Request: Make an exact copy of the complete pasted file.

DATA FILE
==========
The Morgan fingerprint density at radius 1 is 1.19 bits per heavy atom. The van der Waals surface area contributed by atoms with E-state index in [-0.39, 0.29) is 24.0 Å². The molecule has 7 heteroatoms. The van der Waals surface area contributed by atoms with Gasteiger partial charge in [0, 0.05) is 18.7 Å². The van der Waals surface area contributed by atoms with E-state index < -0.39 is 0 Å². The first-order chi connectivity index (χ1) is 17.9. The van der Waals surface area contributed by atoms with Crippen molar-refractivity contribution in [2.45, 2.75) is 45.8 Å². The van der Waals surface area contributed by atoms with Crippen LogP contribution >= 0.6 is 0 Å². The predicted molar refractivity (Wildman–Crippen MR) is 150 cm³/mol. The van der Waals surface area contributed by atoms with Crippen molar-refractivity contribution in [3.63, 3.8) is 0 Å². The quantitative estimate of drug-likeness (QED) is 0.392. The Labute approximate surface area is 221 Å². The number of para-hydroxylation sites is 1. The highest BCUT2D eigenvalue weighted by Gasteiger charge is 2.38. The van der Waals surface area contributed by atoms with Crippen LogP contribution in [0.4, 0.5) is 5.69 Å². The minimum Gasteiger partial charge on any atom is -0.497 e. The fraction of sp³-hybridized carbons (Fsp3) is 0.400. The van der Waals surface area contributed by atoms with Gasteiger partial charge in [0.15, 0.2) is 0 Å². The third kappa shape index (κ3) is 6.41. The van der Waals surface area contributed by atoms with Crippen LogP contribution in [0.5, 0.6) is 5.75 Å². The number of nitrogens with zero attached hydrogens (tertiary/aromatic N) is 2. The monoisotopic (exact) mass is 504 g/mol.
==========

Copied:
The Morgan fingerprint density at radius 1 is 1.19 bits per heavy atom. The van der Waals surface area contributed by atoms with E-state index in [-0.39, 0.29) is 24.0 Å². The molecule has 7 heteroatoms. The van der Waals surface area contributed by atoms with Gasteiger partial charge in [0, 0.05) is 18.7 Å². The van der Waals surface area contributed by atoms with E-state index < -0.39 is 0 Å². The first-order chi connectivity index (χ1) is 17.9. The van der Waals surface area contributed by atoms with Crippen molar-refractivity contribution in [2.45, 2.75) is 45.8 Å². The van der Waals surface area contributed by atoms with Crippen LogP contribution >= 0.6 is 0 Å². The predicted molar refractivity (Wildman–Crippen MR) is 150 cm³/mol. The van der Waals surface area contributed by atoms with Crippen molar-refractivity contribution in [3.63, 3.8) is 0 Å². The quantitative estimate of drug-likeness (QED) is 0.392. The Labute approximate surface area is 221 Å². The number of para-hydroxylation sites is 1. The highest BCUT2D eigenvalue weighted by Gasteiger charge is 2.38. The van der Waals surface area contributed by atoms with Crippen LogP contribution in [0.4, 0.5) is 5.69 Å². The minimum Gasteiger partial charge on any atom is -0.497 e. The fraction of sp³-hybridized carbons (Fsp3) is 0.400. The van der Waals surface area contributed by atoms with Gasteiger partial charge in [0.15, 0.2) is 0 Å². The third kappa shape index (κ3) is 6.41. The van der Waals surface area contributed by atoms with Crippen LogP contribution in [0.5, 0.6) is 5.75 Å². The number of nitrogens with zero attached hydrogens (tertiary/aromatic N) is 2. The monoisotopic (exact) mass is 504 g/mol.